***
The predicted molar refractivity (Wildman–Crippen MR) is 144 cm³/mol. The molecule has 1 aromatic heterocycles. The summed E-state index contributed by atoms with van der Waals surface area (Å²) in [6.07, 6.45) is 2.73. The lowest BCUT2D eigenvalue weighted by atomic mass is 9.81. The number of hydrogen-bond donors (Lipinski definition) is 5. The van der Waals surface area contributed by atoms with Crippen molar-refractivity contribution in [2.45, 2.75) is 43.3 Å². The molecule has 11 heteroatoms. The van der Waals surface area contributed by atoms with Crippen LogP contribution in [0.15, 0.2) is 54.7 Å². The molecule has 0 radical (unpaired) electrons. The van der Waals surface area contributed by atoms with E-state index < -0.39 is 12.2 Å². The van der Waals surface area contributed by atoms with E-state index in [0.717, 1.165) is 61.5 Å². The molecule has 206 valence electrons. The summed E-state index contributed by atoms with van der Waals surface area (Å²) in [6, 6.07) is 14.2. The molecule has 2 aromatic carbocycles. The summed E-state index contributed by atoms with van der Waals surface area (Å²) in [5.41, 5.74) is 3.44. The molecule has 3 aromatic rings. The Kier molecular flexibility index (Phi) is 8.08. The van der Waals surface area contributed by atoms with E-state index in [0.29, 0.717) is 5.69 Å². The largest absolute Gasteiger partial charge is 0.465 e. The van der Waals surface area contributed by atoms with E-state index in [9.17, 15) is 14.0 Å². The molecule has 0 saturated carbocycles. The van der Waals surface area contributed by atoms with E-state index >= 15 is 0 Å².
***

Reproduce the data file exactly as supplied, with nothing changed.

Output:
The predicted molar refractivity (Wildman–Crippen MR) is 144 cm³/mol. The molecule has 1 aromatic heterocycles. The summed E-state index contributed by atoms with van der Waals surface area (Å²) in [6.07, 6.45) is 2.73. The lowest BCUT2D eigenvalue weighted by atomic mass is 9.81. The number of hydrogen-bond donors (Lipinski definition) is 5. The van der Waals surface area contributed by atoms with Crippen molar-refractivity contribution in [2.45, 2.75) is 43.3 Å². The molecule has 11 heteroatoms. The van der Waals surface area contributed by atoms with Crippen LogP contribution in [0.15, 0.2) is 54.7 Å². The molecule has 0 radical (unpaired) electrons. The van der Waals surface area contributed by atoms with E-state index < -0.39 is 12.2 Å². The van der Waals surface area contributed by atoms with E-state index in [0.717, 1.165) is 61.5 Å². The molecule has 206 valence electrons. The summed E-state index contributed by atoms with van der Waals surface area (Å²) in [6, 6.07) is 14.2. The molecule has 2 aromatic carbocycles. The summed E-state index contributed by atoms with van der Waals surface area (Å²) in [5.41, 5.74) is 3.44. The molecule has 3 aromatic rings. The Kier molecular flexibility index (Phi) is 8.08. The van der Waals surface area contributed by atoms with E-state index in [0.29, 0.717) is 5.69 Å². The largest absolute Gasteiger partial charge is 0.465 e. The van der Waals surface area contributed by atoms with E-state index in [9.17, 15) is 14.0 Å². The molecule has 0 saturated carbocycles. The van der Waals surface area contributed by atoms with E-state index >= 15 is 0 Å².